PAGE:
Eggplant’s most distinguishing feature in cooking is its ability to absorb many times its weight in oil. Because of this, the plant is a metaphor for stealth and thievery in Arabic literature, where dowries are sometimes discussed in terms of “enough olive oil to satisfy … eggplants.”

Harold McGee, America’s premiere food scientist, explains this trait more pragmatically. Eggplant is the most absorbent of vegetables “because of the spongy texture of its tissue, a high proportion of its volume consisting of intercellular air pockets.” For chefs, this is crucial. “If it cooks too hot, the heat of the oil will collapse its structure and, like a squeezed sponge, it will give its oil up.”
So low to medium heat is essential in cooking eggplant, in any culture. And, despite its relative obscurity in the West, there is probably no other vegetable that is the focus of so many famous dishes. Let us count the ways. From India and Pakistan there are kharhai brinjal (eggplant in braising dish) and baigan bhartha (pureed eggplant).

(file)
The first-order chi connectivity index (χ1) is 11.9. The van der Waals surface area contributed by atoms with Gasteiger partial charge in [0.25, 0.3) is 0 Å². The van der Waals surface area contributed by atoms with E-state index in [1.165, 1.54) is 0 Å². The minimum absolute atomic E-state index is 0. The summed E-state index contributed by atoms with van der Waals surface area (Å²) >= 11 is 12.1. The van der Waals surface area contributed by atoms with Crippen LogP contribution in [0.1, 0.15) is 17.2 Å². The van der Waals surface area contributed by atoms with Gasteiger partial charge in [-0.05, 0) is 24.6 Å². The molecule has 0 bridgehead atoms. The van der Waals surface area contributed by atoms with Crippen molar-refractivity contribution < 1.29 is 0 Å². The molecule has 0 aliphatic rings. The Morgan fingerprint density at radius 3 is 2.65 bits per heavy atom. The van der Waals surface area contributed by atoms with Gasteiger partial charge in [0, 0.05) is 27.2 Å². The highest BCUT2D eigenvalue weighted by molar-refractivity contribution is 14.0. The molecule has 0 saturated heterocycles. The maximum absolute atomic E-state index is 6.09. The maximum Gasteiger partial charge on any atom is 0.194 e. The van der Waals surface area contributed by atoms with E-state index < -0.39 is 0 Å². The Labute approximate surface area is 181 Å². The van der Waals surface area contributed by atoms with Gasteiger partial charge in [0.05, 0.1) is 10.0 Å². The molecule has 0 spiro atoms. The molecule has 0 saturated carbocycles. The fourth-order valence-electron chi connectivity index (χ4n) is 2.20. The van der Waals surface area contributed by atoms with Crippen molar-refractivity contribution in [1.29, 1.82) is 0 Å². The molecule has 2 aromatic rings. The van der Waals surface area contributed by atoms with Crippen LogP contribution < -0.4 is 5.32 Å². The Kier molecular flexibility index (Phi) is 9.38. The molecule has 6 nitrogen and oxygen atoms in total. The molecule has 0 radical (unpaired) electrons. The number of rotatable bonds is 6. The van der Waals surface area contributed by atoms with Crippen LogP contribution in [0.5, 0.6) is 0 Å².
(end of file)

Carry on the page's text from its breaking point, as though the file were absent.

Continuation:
From China there is hot braised eggplant in garlic sauce and stir fried eggplant. In Thailand its eggplant curry with coconut milk. In Africa kottu (stewed). In Turkey “imam bayaldi” (stuffed). In Lebanon baba ganoosh (pureed).

Europeans made it the focus of medleys: moussaka in Greece; ratatouille in France; and caponato in southern Italy, where it was also treated to dusting, pan frying and baking, with cheese and tomatoes in Melanzane all’agro’dolce. That dish morphed into melanzane Parmigiano when it moved north to Emilia-Romagna and “eggplant parmesan” in America.

Also known as aubergine, brinjal, magazine, garden egg and patlican, eggplant is truly a vegetable for all cultures. India and China remain eggplant’s largest consumers, but the most sophisticated applications come from southern Italy.

Growing Egg Plant in Iowa

Jill Beebout and Sean Skeehan moved to Columbia two years ago, from Houston, Texas. The 2004 growing season was their first in Iowa and since they grow everything at their Blue Gate Farm organically, they learned by trial and error.